Cecil King, the son of Sir Lucas White King and Geraldine Harmsworth, was born on 20th February, 1901. His mother was the sister of Lord Northcliffe and Lord Rothermere. King was educated at Winchester and Christchurch College, Oxford.
After university, Rothermere, employed his nephew on the Glasgow Record. This followed by a period working for the Daily Mail before joining the Daily Mirror in 1926. A colleague described him as: "King was 6 feet 4 inches tall, a commanding, burly figure with penetrating blue eyes, a quick smile, and, in later life, abundant grey hair."
King was made advertising director of the Daily Mirror in 1929 and when Lord Rothermere disposed of his shares in the organisation in 1931, he began to assert a growing influence on the political direction of the newspaper. With the support of H. G. Bartholomew, the editorial director, and the Richard Jennings, who was employed to write the editorials, the newspaper moved to the left. Jennings took a keen interest in foreign affairs and his lucid editorials helped to explain to the readers the dangers being posed by Hitler's regime.
On the advice of King, H. G. Bartholomew, decided to make the Daily Mirror a tabloid newspaper. Bartholomew, who hated the arrogance and snobbery of the upper classes, encouraged the editorial staff to develop an anti-establishment tone. Bartholomew also employed radical journalists such as Hugh Cudlipp and William Connor, who wrote under the name of Cassandra.
King later explained: "I would say that on editorial policy Hugh Cudlipp and I, who have been directors together for very many years, work closely and are in general agreement on what sort of line we are going to take. I suppose I see him very nearly every day, and if anything fresh crops up we decide what we are going to do, but I very rarely see the editors. He sees the editors and the editors are responsible to him."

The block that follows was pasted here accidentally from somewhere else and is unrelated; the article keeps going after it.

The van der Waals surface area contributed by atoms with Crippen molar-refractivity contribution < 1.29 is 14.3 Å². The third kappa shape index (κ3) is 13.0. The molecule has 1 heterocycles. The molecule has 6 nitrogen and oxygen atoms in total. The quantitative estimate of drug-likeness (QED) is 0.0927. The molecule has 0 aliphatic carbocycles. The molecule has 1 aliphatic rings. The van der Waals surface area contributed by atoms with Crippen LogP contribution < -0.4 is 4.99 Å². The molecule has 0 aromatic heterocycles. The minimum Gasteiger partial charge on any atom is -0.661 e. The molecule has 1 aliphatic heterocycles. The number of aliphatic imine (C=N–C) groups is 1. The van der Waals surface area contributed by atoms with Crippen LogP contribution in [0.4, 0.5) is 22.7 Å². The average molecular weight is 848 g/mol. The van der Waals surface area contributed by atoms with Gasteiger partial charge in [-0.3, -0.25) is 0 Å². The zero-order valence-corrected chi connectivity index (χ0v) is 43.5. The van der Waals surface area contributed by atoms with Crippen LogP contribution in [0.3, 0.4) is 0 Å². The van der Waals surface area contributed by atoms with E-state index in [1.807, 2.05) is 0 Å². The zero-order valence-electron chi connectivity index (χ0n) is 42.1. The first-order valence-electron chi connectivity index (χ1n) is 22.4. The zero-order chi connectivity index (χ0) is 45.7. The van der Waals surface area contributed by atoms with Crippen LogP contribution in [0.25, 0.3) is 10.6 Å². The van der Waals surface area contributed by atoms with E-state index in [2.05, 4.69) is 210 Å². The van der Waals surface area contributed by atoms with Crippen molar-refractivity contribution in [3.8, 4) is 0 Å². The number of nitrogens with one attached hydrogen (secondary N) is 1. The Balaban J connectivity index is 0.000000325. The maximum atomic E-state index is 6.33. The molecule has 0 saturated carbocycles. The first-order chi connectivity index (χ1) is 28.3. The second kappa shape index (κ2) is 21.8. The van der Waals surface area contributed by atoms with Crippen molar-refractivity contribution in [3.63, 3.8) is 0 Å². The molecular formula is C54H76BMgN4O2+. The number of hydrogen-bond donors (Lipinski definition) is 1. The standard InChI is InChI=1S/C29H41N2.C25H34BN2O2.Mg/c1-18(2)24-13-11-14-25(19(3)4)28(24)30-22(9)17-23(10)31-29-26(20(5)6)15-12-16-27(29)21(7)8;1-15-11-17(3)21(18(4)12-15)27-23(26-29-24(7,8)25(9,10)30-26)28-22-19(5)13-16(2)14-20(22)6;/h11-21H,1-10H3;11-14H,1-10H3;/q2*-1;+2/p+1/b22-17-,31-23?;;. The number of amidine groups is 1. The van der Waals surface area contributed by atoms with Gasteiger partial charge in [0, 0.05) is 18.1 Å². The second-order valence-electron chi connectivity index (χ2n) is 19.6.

In 1951 King replaced H. G. Bartholomew as chairman of Daily Mirror Newspapers Ltd. King and Cudlipp ensured that the Daily Mirror remained a loyal supporter of the Labour Party. Now established as the newspaper of the working-classes it became Britain's best-selling newspaper and on the morning of the Queen Elizabeth's coronation in 1953, sold over seven million copies.
King became chairman of International Publishing Corporation in 1963. In 1965 he became a part-time director of the Bank of England. He was also a part-time member of the National Coal Board (1966–9) and a member of the National Parks Commission (1966–9). King also thought he should become a member of the Harold Wilson government. King's biographer, John Beavan, has argued: "King felt that what he believed to be his special gifts as an administrator might be put at the service of the nation when the inevitable catastrophe came. He tried, at the dinner parties he gave in his ninth-floor suite in the Mirror's glass building, to persuade other business leaders that there would have to be an emergency government containing men like themselves. King feared there would be hyperinflation and even bloodshed in the streets. Cudlipp and his political executives had a hard time keeping this nonsense out of the paper. They tried in vain to convince King that, though the government deserved criticism, his fears were wildly excessive."